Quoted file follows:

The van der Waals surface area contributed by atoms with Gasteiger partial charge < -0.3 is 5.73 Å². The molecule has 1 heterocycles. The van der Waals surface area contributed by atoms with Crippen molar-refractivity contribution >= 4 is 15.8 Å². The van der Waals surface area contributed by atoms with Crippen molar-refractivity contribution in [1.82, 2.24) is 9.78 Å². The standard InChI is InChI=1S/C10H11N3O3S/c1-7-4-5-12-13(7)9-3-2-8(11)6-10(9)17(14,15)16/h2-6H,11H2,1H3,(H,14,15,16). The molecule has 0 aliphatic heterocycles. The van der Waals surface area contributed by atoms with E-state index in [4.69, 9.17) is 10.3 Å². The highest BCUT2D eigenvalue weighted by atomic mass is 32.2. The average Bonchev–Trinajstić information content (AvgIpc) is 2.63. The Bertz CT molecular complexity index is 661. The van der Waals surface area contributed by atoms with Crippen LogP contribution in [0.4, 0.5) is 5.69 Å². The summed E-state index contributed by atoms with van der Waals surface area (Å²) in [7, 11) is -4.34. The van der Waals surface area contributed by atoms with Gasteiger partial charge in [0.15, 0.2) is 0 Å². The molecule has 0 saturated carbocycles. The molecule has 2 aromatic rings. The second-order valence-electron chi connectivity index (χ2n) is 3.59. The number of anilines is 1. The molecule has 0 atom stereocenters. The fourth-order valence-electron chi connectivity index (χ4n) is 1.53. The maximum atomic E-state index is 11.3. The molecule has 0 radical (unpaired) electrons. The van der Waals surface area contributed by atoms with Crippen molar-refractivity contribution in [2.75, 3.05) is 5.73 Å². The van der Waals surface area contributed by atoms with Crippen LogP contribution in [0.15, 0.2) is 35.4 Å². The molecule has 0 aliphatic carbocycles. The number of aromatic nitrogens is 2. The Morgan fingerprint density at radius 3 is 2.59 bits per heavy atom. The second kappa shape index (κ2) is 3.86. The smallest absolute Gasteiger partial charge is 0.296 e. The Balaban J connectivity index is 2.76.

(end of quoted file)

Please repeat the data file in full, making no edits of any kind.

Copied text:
The van der Waals surface area contributed by atoms with Gasteiger partial charge < -0.3 is 5.73 Å². The molecule has 1 heterocycles. The van der Waals surface area contributed by atoms with Crippen molar-refractivity contribution >= 4 is 15.8 Å². The van der Waals surface area contributed by atoms with Crippen molar-refractivity contribution in [1.82, 2.24) is 9.78 Å². The standard InChI is InChI=1S/C10H11N3O3S/c1-7-4-5-12-13(7)9-3-2-8(11)6-10(9)17(14,15)16/h2-6H,11H2,1H3,(H,14,15,16). The molecule has 0 aliphatic heterocycles. The van der Waals surface area contributed by atoms with E-state index in [4.69, 9.17) is 10.3 Å². The highest BCUT2D eigenvalue weighted by atomic mass is 32.2. The average Bonchev–Trinajstić information content (AvgIpc) is 2.63. The Bertz CT molecular complexity index is 661. The van der Waals surface area contributed by atoms with Crippen LogP contribution in [0.4, 0.5) is 5.69 Å². The summed E-state index contributed by atoms with van der Waals surface area (Å²) in [7, 11) is -4.34. The van der Waals surface area contributed by atoms with Gasteiger partial charge in [0.15, 0.2) is 0 Å². The molecule has 0 saturated carbocycles. The molecule has 2 aromatic rings. The second-order valence-electron chi connectivity index (χ2n) is 3.59. The number of anilines is 1. The molecule has 0 atom stereocenters. The fourth-order valence-electron chi connectivity index (χ4n) is 1.53. The maximum atomic E-state index is 11.3. The molecule has 0 radical (unpaired) electrons. The van der Waals surface area contributed by atoms with Crippen molar-refractivity contribution in [2.75, 3.05) is 5.73 Å². The van der Waals surface area contributed by atoms with Crippen LogP contribution in [0.15, 0.2) is 35.4 Å². The molecule has 0 aliphatic carbocycles. The number of aromatic nitrogens is 2. The Morgan fingerprint density at radius 3 is 2.59 bits per heavy atom. The second kappa shape index (κ2) is 3.86. The smallest absolute Gasteiger partial charge is 0.296 e. The Balaban J connectivity index is 2.76.